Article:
What a great start to spring, eh? Technically the first day of spring was a few weeks ago on March 20, but if you’ve been in the Northeast, you’d never’ve guessed it. On the first day of April, the weather was beautiful (only a light jacket required). On the second day of April, it snowed (winter coat and snow boots). Since then, the weather’s ranged from the 30s to upper 50s, but it’s expected to hit 75F this weekend.
I know it’s boring to complain about the weather. I know it’s pointless to complain about something that no one has any control over. But it’s so frustrating! Mostly because I keep putting things away (like coats, sweaters, boots) only to have to take them out again, and my tomato plants are getting bigger and are starting to crowd me out of my own apartment.
It’s fun to run around and splash in the rain. It’s refreshing to have a slight drizzle on a hot summer day. It’s calming to hear the pitter-patter of rain on your window while snuggling up with a good book. But it is super, super annoying to have the skies open up as you’re leaving for work and need to get to the subway to get home. Especially when it wasn’t forecast to rain until a few hours later, leaving many people (such as me) caught in pouring rain without an umbrella.
I could’ve joined one of the many groups I saw that were huddled under awnings trying to wait out the worst of it, but who knows how long I’d have to wait? So I braved the short trip to the subway station, because I could not wait to change into pajamas. And then I had to wait for what seemed like forever for the train to come on a crowded, humid subway platform. And then I got shoved into a subway car and was pressed up against way too many slightly damp/sweaty people.
Because in New York, rain means puddles galore, wet and slippery streets, lots of slightly damp strangers, and super crowded subways. And considering it’s the middle of summer (hot and humid), it’s the city (so the rain was probably toxic), and subway platforms have basically no airflow, it was kinda gross. So … that was a fun ride home.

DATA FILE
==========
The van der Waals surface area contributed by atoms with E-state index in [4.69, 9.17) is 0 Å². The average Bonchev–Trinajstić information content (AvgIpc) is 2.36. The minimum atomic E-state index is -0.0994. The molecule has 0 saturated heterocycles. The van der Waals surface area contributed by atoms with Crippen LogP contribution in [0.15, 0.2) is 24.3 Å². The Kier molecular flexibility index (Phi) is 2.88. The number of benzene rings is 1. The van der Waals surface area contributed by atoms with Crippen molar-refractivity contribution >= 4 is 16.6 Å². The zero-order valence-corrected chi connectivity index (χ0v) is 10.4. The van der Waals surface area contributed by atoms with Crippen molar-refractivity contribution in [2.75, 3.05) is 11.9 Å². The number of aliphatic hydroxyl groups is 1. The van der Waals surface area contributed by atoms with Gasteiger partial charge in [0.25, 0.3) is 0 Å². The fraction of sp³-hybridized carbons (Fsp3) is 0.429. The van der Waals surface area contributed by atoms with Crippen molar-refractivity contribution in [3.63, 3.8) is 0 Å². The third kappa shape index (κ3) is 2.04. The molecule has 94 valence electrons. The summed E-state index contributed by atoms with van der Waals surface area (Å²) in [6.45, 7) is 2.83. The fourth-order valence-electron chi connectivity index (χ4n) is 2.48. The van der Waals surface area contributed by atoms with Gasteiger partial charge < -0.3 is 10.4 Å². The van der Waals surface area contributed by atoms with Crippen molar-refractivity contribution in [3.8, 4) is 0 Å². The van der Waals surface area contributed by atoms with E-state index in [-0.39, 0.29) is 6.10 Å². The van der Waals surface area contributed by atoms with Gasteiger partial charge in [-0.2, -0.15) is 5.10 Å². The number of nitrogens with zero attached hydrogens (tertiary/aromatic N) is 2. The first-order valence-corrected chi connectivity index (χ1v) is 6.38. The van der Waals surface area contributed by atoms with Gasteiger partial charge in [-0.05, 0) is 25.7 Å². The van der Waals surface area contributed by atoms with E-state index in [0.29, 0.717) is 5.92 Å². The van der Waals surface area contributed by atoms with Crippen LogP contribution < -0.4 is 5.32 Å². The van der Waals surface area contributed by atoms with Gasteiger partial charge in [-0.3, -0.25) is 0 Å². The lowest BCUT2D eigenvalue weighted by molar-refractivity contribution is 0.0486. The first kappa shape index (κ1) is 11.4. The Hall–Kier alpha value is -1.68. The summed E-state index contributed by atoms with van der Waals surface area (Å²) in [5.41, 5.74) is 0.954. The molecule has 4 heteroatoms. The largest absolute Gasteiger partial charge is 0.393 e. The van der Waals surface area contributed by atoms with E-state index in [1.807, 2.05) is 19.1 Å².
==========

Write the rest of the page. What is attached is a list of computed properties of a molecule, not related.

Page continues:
This past month or so has been absolutely damp. It’s rained almost every day. Kinda depressing, but acid rain is better than choking air, right? Er … or is it a toss-up? When there’s bad air, everyone is basically forced inside and you start writing your will because you figure you’re going to die soon. When there’s rain, there are umbrellas hitting you in the face left and right and taxis are near impossible to find.
However, rainy days make for some pretty reflections with the wet pavement. Shanghai loves its bright rainbow lights, and while they generally come across as ostentatious and gaudy, they can make an otherwise gloomy day a bit more fun. Take for example the below rainbow-fied East Nanjing Road, one of the main shopping streets in Shanghai (at least historically). Kinda cheery, right?
Rain rain go away, come again some other day. It’s got the “come again” part down, if only we could work on the “go away” part ….
TULIPS! IT’S REALLY SPRING! Once I see tulips, then I know: Go ahead and put that winter coat away. Easter’s just around the corner. The best season of the year has arrived.
This time last year I was in New York. I was working on my thesis, there was snow piled up on the fire escape outside my bedroom window, and I was cozy warm. Amazing how much changes in a year, eh? Snow, how I miss it! Free heating, how I miss it! Being from Texas, I’m totally cool with endless summer, but if I’m going to be cold, there’d better be snow.
Lately Shanghai’s weather has been … odd. For a bit there I thought we had completely skipped winter. Last week there were a few days that were in the low 20s Celsius (60s-70s Fahrenheit) and it was actually kind of depressing, like seasonal affective disorder in winter but in reverse. Well, yesterday it snowed! Crazy, right? It dropped 20 degrees in a week! It snowed for a bit on Sunday and more yesterday, but it didn’t stick and the weather’s warming up again.
But it’s still really cold! Shanghai’s longitude is similar to Central Texas, but since there’s no central heating here and buildings are poorly insulated, it feels soooo much colder than New York. Either give me a radiator or give me snow! In New York I had both, in Shanghai I’d like at least one. This air conditioner/heater unit (which is mounted on the wall above me) is quite inefficient (because hot air rises) and it is totally drying out my skin.
On December 6, 2014, the PM2.5 in Shanghai went “beyond index” … which is scary speak for WOAH WE DIDN’T REALIZE IT COULD GET THIS BAD. Sigh. They say it feels like life is longer in cities like Shanghai because everything moves so fast and there’s always something happening or new to do. But … that gets canceled out by the crappy air that’s slowly killing us and drives us into our air-purified apartments.